Roles terms and concepts - AWS Identity and Access Management

Roles terms and concepts

Here are some basic terms to help you get started with roles.


An IAM identity that you can create in your account that has specific permissions. An IAM role has some similarities to an IAM user. Roles and users are both AWS identities with permissions policies that determine what the identity can and cannot do in AWS. However, instead of being uniquely associated with one person, a role is intended to be assumable by anyone who needs it. Also, a role does not have standard long-term credentials such as a password or access keys associated with it. Instead, when you assume a role, it provides you with temporary security credentials for your role session.

Roles can be used by the following:

  • An IAM user in the same AWS account as the role

  • An IAM user in a different AWS account than the role

  • A web service offered by AWS such as Amazon Elastic Compute Cloud (Amazon EC2)

  • An external user authenticated by an external identity provider (IdP) service that is compatible with SAML 2.0 or OpenID Connect, or a custom-built identity broker.

AWS service role

A service role is an IAM role that a service assumes to perform actions on your behalf. An IAM administrator can create, modify, and delete a service role from within IAM. For more information, see Creating a role to delegate permissions to an AWS service in the IAM User Guide.

AWS service role for an EC2 instance

A special type of service role that an application running on an Amazon EC2 instance can assume to perform actions in your account. This role is assigned to the EC2 instance when it is launched. Applications running on that instance can retrieve temporary security credentials and perform actions that the role allows. For details about using a service role for an EC2 instance, see Using an IAM role to grant permissions to applications running on Amazon EC2 instances.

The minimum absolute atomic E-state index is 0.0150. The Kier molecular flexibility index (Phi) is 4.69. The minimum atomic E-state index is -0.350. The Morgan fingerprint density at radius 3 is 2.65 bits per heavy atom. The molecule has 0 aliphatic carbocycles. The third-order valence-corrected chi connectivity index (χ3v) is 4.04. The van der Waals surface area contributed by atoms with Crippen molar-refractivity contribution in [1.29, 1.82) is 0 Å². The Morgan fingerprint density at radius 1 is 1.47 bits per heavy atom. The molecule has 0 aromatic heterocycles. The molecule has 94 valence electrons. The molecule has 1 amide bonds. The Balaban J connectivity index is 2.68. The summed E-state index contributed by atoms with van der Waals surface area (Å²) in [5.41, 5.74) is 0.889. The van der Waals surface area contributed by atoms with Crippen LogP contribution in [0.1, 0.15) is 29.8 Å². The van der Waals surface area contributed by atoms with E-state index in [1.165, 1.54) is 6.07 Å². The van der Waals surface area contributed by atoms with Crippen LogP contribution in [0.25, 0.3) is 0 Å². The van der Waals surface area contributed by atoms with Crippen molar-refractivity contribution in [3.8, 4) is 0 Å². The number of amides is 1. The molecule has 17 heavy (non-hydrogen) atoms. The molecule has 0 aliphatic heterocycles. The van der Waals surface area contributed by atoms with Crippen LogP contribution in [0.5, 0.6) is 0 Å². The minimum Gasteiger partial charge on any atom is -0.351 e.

AWS service-linked role

A service-linked role is a type of service role that is linked to an AWS service. The service can assume the role to perform an action on your behalf. Service-linked roles appear in your AWS account and are owned by the service. An IAM administrator can view, but not edit the permissions for service-linked roles.


If you are already using a service when it begins supporting service-linked roles, you might receive an email announcing a new role in your account. In this case, the service automatically created the service-linked role in your account. You don't need to take any action to support this role, and you should not manually delete it. For more information, see A new role appeared in my AWS account.

For information about which services support using service-linked roles, see AWS services that work with IAM and look for the services that have Yes in the Service-Linked Role column. Choose a Yes with a link to view the service-linked role documentation for that service. For more information, see Using service-linked roles.

Role chaining

Role chaining is when you use a role to assume a second role through the AWS CLI or API. For example, RoleA has permission to assume RoleB. You can enable User1 to assume RoleA by using their long-term user credentials in the AssumeRole API operation. This returns RoleA short-term credentials. With role chaining, you can use RoleA's short-term credentials to enable User1 to assume RoleB.

When you assume a role, you can pass a session tag and set the tag as transitive. Transitive session tags are passed to all subsequent sessions in a role chain. To learn more about session tags, see Passing session tags in AWS STS.

Role chaining limits your AWS CLI or AWS API role session to a maximum of one hour. When you use the AssumeRole API operation to assume a role, you can specify the duration of your role session with the DurationSeconds parameter. You can specify a parameter value of up to 43200 seconds (12 hours), depending on the maximum session duration setting for your role. However, if you assume a role using role chaining and provide a DurationSeconds parameter value greater than one hour, the operation fails.

AWS does not treat using roles to grant permissions to applications that run on EC2 instances as role chaining.


The granting of permissions to someone to allow access to resources that you control. Delegation involves setting up a trust between two accounts. The first is the account that owns the resource (the trusting account). The second is the account that contains the users that need to access the resource (the trusted account). The trusted and trusting accounts can be any of the following: